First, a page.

As I recall, in the books, the Therns were purely Barsoomian phenomena, running a vile religious racket, but having them extending their reach to other worlds does allow for a certain tightening of the story. The very end of the film, involving a young Edgar Rice Burroughs, who's been reading his uncle John's diary, is particularly satisfying. A lot of the other writing is less good...the dialogue is standard at best, and the characterizations could be better...they are, however, much better than anything turned out by Lucas lately. Also, I must say that I didn't care for Kitsch(!). He's just sort of dull. On the other hand, Mark Strong (who seems to be in every movie coming out these days), is effective, and a strong villain is, if anything, more important than having a compelling hero. Lynn Collins is luscious and charismatic in bitching red bodypaint; Ciaran Hinds, Dominic West, and James Purefoy are solid. Some of the action scenes, notably, the fight with the white apes in the arena, are excellent; one, the battle with the Warhoons, could've been absolutely classic if hadn't been intercut with a bunch of senseless flashbacks. There are a couple of expository sequences where the film just stops dead, but it gets going again.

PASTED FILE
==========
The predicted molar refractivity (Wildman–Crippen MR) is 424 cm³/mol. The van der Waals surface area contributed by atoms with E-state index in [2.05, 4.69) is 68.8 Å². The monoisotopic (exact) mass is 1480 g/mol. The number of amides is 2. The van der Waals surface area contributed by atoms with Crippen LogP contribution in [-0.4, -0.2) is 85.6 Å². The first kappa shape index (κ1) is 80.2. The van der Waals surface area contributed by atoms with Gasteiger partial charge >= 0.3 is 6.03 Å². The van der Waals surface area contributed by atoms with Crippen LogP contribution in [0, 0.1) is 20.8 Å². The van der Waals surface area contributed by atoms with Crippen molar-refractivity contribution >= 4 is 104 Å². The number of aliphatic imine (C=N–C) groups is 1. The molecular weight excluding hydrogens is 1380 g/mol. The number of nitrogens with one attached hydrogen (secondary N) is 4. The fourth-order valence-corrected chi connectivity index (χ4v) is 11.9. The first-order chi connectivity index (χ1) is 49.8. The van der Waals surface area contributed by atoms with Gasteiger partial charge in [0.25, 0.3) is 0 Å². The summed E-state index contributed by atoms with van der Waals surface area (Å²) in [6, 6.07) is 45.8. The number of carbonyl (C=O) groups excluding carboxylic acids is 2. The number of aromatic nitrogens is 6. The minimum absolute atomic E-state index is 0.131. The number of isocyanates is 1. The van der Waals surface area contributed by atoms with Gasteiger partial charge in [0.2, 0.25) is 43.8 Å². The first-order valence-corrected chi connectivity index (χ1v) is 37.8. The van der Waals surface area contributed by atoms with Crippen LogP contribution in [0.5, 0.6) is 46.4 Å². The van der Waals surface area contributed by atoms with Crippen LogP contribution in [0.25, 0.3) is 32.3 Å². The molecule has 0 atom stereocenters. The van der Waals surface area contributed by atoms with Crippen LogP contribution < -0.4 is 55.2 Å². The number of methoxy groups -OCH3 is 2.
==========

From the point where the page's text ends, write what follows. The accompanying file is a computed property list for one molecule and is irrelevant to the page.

I wouldn't bother with the 3D, if I were you...I saw it in 3D because I had to, and I didn't care for it. I think 3D is generally a bad idea, because it's unrealistic and darkens the images...it's even worse when it's applied as an afterthought, like in Clash of the Titans, or this. When I go see the movie again, in 2D tomorrow night, I expect I'll enjoy it a lot better...for one thing, it does have those amazing Mormonland locations (the Fisher Towers, Caineville Badlands, Onion Creek, Lake Powell), and they were all muddied up in the version I saw. I'm sure even Lynn Collins would look a whole lot better without 3D, and she's pretty hot as it is. As for the direction, Pixar vet Andrew Stanton is at his very best dealing with the animation, and some of that, as with Woola and the Warhoon battle, is just amazing. He's less good with the people, but what the Hell.
In short, I had a good time, I'm looking forward to seeing the movie again, and I hope we get another installment. The second Barsoom book, Gods of Mars, is maybe Burroughs's masterpiece...it's got a lot of his very best invention, the first hundred and twenty pages are a marvel of sustained action, the bad guys are horrific, and the end is a mind-blowing cliffhanger...actually, if you’ve never read the Mars books, you should just go out and get them.
It may be a long time before we see a good ERB adaptation again.